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June 2010

Update on Bo's Peanut Allergy Treatment

As a reminder, Bo started his peanut allergy desensitization treatment study at Arkansas Children's Hospital in July of 2007. At the time, he was so sensitive to peanuts that he would have an allergic reaction to less than a 50th of a peanut kernal.

Bo is now eight years old and his peanut allergy treatment is now in the long term phase where we only have to visit the Doctors once a quarter instead of every other week. Since May of 2009, Bo has been eating more than 30 peanut butter M&Ms every day as part of his treatment in order to maintain his desensitization to peanuts.

Over two years ago, Bo would typically have positive reactions to five of six of the various concentrations of peanut during his skin scratch tests. During his last skin allergy test this past May, Bo had negative reactions to four out of six of the peanut concentrations!

Life has dramatically improved for Bo as direct result of his peanut allergy desensitization treatment success at Arkansas Children's Hospital over the past few years. Because he is now desensitized to peanuts enough to no longer be at risk for cross-contamination levels of peanut, Bo has been able to resume many of his favorite activities and experience new ones. More restaurants and foods are on our approved list now, we have more vacation options (Puerto Rico and Amelia Island, FL were a blast) Bo can participate in and attend baseball games where peanuts are served, eat most birthday cakes, stay overnight with friends and family and experience summer camp for the first time. In other words, life is getting more and more normal for Bo all the time thanks to his continuing peanut allergy treatment!

The goal of Bo's peanut allergy treatment study has never been to completely remove his peanut allergy, but rather to desensitize his body to peanuts to a safety level that he can live a more normal life by simply needing to avoid food in which peanuts are an actual ingredient. Eventually, once Bo's quarterly blood and skin tests results reach a certain threshold consistently, he will move into the final active phase of the peanut allergy desensitization treatment during which he will completely stop eating his daily peanut dose. The hope is that his day-to-day experience, bloodwork and skin allergy tests will continue to demonstrate that his body maintains its desensitization level to peanuts even if he stops eating his daily dose. We know this may seem ironic for the parents of a child allergic to peanuts to say... but that phase of not eating peanuts everyday and then waiting to see how his body reacts, has us a little anxious. We aren't at that stage yet, but we know it's coming.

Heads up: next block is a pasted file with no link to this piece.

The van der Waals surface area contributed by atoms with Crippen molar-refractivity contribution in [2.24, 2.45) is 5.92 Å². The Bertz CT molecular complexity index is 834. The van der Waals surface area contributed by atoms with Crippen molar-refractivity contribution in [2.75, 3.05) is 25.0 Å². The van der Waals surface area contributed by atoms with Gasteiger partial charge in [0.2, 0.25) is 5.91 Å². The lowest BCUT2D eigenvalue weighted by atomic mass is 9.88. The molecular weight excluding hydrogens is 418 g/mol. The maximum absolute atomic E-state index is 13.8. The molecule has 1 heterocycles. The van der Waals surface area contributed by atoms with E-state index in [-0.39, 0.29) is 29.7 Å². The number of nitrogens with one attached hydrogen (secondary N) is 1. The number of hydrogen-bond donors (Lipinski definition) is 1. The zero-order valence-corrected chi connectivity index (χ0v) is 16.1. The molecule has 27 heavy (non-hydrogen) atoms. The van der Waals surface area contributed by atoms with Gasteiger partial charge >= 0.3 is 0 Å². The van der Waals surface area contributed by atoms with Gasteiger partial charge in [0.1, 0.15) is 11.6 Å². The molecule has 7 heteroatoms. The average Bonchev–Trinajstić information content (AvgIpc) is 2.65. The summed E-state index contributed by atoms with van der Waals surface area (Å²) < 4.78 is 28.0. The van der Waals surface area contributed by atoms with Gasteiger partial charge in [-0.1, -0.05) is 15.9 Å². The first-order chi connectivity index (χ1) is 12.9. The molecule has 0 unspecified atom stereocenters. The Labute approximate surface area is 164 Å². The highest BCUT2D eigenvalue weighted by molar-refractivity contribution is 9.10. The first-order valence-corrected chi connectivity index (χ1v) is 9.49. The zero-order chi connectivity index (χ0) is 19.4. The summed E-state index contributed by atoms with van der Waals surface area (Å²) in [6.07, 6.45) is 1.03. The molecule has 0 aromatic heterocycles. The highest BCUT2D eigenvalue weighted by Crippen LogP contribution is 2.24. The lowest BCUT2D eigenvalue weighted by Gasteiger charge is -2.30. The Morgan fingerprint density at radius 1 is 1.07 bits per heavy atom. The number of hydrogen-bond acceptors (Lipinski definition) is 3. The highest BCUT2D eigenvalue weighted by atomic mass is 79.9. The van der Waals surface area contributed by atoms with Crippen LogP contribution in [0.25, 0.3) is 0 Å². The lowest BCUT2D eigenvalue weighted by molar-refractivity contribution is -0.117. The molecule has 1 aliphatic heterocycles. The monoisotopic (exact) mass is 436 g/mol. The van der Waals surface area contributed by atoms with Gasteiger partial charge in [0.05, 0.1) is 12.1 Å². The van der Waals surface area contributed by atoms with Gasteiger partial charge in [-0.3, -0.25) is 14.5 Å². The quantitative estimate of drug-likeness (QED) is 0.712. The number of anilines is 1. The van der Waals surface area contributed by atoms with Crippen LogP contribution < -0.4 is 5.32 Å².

Until then, we will continue to post occassional updates on Bo's peanut allergy desensitization success. In closing, we want to thank you for your many wonderful comments, e-mails and prayers. We also wanted to answer two of the most popular questions we get asked.

Q. Can you help me get into a food allergy treatment program?
Unfortunately, no. The Food Allergy & Anaphylaxis Network (FAAN) has the most current information about food allergy treatment and study programs.

Q. Why haven't you updated Bo's peanut free food list?
Out of caution, we want to avoid adding foods to the list that Bo first ate after his peanut allergy treatments began.

P.S. As residents of south Louisiana we also ask you to keep the people and wildlife of the gulf coast devasted by the tragic oil spill in your prayers and thoughts. If you need perspective on how just how big of an area has been devastated by this ongoing oil spill tragedy, visit Input your city and the oil spill area map graphic will overlay your address and surrounding areas on Google maps.

God bless!


Bo's parents and Bo